Niches are where the money is at.

(even support from just 0.1% of the population is enough for massive profits)

And this is true not just in marketing, but in dating.

Dating Niches Are No Different From Marketing Niches. There’s A Lot Of Profit To Be Found In Them.

People who get into dating often struggle to find happiness. Strangely, however, this is often not because they don’t have a “product” to offer, but because they are marketing it to the wrong group.

Look: I respect and admire nerdy guys – normally used to playing video games on Friday nights – instead heading to preppy bars to pick up girls. But for the dudes who really hate that nightlife scene and aren’t trying to reinvent themselves, this a big a waste of time and is unlikely to yield dating success.

Yes, I know – you never know who you are going to meet when you go out. That is absolutely true. And the mindset that “those girls aren’t my type” is all too frequently used by guys to chicken out of pushing themselves.

But that being said, demographics matter. And guys need to find the ones they excel in and go after them.

I am not trying to be cliche, as the lazy mentality of “it’ll happen if it’s meant to be, the universe will decide” is the dating strategy of naive fools who – if they are lucky – will have a coin’s flip chance of things actually working out (especially if their looks are not together).

But we all also know it HAS “just happened” for some guys – even though they’ve had absolutely *zero* game. We’ve seen it. But why?

I have a theory: Unknowingly, these men fell upon someone in their niche.

Don’t Market Yourself To Women Who Are Not In Your Niche. Even If One “Buys,” Chances Are In The End Both Of You Will Feel Scammed.

Everybody has their own niche. The more you go out there and date, the better an idea of what yours is you will have.

I learned long ago that I had two niches: medical practitioners and foreign girls; particularly Hispanics and Eastern Europeans.

For the former I loved their desire to help others and broad scientific knowledge; for the latter, I was enamored with their culture, intuitive sense of femininity, and values. I knew when I met one of these girls we had a well above average chance of clicking. And so, I always made sure to talk and flirt with them when they were around.

Haters may hate that I didn’t even consider most other girls, but this was smart.

I liked my niche more and I did better with them!

This was especially true with foreign girls. As a geography nerd, I knew everything about their countries – and used the stereotype of the “ignorant american” strongly to my advantage by surprising them with my topics of conversation. I was different yet intriguing, and the attraction it created was fresh and powerful nearly every time.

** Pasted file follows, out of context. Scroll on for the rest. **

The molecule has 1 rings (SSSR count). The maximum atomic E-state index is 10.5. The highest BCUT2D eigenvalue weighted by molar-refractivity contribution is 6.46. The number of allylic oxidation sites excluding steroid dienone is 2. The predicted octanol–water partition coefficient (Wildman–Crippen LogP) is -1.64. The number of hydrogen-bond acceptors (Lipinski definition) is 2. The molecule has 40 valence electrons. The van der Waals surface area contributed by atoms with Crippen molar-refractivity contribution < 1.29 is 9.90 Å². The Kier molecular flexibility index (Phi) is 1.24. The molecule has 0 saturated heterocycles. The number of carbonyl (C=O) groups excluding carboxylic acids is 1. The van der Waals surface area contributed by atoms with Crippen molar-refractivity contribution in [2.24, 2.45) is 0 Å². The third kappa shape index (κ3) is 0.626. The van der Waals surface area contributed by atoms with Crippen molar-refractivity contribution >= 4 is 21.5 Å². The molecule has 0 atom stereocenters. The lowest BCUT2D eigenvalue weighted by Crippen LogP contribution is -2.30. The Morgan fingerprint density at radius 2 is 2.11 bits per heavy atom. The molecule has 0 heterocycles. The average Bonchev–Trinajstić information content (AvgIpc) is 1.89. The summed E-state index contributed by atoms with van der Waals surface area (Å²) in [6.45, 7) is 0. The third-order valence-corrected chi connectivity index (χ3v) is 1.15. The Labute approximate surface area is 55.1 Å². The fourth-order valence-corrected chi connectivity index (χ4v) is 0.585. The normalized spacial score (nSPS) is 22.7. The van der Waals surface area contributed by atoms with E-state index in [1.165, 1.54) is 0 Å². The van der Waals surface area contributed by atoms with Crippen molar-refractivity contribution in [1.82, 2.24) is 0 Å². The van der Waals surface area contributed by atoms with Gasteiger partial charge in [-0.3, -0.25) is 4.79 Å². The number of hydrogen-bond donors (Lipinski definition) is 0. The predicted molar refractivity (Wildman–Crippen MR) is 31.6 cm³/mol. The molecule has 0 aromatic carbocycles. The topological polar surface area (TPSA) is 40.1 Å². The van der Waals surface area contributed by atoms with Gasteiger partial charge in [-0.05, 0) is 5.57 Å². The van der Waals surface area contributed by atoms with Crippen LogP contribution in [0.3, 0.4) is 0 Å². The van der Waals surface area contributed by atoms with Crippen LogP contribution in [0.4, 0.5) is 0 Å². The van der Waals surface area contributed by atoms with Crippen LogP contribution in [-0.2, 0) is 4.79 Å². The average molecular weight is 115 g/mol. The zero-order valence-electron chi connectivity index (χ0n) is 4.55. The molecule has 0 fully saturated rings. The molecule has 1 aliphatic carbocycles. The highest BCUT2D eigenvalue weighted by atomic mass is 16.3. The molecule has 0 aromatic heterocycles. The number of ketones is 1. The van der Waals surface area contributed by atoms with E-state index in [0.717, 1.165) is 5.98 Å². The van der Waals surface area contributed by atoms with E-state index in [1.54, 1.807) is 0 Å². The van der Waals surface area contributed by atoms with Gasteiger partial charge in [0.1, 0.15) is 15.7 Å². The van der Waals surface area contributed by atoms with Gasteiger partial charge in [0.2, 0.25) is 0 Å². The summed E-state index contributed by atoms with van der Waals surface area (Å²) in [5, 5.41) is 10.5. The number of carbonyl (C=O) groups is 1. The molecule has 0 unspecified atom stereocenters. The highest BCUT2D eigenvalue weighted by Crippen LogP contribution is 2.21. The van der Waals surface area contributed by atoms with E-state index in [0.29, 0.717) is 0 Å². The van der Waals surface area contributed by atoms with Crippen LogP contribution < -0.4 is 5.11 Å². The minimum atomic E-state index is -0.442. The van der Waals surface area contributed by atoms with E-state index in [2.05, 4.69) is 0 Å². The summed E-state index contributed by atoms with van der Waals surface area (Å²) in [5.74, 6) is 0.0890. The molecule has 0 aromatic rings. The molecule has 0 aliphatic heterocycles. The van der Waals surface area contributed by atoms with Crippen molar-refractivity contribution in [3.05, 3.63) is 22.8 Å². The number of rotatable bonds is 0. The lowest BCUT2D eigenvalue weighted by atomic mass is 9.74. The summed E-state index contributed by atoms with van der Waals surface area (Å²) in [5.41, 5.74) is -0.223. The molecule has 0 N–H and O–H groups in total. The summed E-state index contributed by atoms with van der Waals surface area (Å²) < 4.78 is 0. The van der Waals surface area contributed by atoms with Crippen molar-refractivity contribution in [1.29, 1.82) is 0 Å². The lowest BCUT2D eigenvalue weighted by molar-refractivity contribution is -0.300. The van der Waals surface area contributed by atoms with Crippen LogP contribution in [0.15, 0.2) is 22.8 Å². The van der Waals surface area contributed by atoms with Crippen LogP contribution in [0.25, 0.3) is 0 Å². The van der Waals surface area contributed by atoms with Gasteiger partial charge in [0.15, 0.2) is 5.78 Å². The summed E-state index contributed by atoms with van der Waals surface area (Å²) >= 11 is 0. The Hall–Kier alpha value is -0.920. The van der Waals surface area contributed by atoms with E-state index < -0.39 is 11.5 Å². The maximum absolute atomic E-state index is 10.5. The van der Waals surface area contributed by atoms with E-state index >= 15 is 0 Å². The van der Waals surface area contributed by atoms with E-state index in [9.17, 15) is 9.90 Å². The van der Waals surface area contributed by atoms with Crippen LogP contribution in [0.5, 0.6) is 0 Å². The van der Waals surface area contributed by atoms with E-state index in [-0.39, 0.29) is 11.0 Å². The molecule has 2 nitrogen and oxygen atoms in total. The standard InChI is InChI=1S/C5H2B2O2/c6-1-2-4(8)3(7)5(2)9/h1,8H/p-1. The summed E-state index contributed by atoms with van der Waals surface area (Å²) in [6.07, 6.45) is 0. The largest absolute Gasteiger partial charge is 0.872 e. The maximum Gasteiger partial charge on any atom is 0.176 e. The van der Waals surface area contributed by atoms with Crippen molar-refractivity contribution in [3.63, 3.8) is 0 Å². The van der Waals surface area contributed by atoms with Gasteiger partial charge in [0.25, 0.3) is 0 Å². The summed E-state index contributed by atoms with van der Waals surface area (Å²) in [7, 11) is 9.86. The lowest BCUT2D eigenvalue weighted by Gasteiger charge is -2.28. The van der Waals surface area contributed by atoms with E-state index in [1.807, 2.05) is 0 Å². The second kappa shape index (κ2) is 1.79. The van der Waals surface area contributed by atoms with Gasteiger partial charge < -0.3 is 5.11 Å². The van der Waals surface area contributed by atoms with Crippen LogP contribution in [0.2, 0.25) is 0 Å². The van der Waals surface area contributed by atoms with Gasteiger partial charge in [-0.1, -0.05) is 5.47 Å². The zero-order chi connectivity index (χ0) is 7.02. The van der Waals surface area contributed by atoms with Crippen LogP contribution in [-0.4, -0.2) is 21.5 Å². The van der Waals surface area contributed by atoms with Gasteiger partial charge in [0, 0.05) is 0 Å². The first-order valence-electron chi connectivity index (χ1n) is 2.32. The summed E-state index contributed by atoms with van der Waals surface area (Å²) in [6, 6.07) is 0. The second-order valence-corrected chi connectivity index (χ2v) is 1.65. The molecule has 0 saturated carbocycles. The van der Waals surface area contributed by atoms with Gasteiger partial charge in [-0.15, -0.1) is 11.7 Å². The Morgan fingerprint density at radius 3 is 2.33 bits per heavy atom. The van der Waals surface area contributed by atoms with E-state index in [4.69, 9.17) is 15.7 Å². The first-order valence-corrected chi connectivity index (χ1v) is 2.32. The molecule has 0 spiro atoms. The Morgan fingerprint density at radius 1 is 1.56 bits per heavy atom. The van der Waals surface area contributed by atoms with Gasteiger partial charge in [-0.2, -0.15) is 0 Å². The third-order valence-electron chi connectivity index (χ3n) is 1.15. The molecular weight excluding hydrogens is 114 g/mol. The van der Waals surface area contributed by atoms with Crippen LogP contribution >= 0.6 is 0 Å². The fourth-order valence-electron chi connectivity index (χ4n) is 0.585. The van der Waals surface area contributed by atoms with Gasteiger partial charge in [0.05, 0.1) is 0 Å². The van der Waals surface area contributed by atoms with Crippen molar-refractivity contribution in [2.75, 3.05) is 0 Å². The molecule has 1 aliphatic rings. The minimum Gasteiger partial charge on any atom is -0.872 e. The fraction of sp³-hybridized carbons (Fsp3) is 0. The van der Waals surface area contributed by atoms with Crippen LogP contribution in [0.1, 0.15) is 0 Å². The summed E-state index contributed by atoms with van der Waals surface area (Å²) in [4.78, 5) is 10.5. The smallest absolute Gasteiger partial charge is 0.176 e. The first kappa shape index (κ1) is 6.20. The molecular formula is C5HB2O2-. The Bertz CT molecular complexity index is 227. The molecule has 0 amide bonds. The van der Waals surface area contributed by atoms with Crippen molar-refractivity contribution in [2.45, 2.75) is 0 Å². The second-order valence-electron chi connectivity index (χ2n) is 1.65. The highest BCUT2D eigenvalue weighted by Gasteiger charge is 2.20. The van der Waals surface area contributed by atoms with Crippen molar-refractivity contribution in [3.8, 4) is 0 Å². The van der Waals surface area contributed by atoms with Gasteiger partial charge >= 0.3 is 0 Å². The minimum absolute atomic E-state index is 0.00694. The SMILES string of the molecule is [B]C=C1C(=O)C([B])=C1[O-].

I was in my niche, and man did I love it there. There, I knew how to make an impact and standout.

(Remember: My wife is from abroad. I’m not kidding!)

You May Not Know Your Niche, But Until You’re Getting Consistent Results In It, Play Around. It’s Sometimes Not What You Think.

I didn’t always know my niche would be medical practitioners and foreigners. I only figured it out from experience. Before that I tried a lot of niches I was “supposed” to like – but they never seemed to work out well.

For instance:

I’m from a very cultured family and like classing it up, so I thought maybe richer, country-club girls would be my style.

 They weren’t (it was actually crazy how badly we meshed).

I like art, creativity, and independent thinkers, so I thought artists and alternative girls would be a goldmine for me.

They weren’t (we actually usually despised each other).

I like arguing; I thought lawyers and political women would be sexy.

They weren’t (trying to be proven wrong by someone 24/7 gets old fast).

Yes, there were exceptions – but generally speaking these girls didn’t really do it for me… and I rarely did it for them. They weren’t in my niche. And so they weren’t where I had my greatest dating successes.

There Are “Riches In Niches.” Why Aren’t You Going After Them?

It’s more than clear in Susan Freidman’s killer book, “Riches in Niches: How To Make It Big In A Small Market,” that if you try to appeal to everybody, you will appeal to no one.

Be smarter. Be more exclusive. Be unique.

You will never be accepted by everybody. You will never attract every girl.

The more generic you make yourself, the less “you” you will be able to express. Attraction will be shallow – if you even develop it, as you won’t stand out from the crowd. You won’t make an impact.

Don’t go for the masses. Don’t go for average.

Don’t try to appeal to every girl.

Focus on the ones you really want – the ones you will work the best with.

Only there will you find both fulfillment and success.

– Pat

PS If you missed it, here’s Seth Godin’s speech: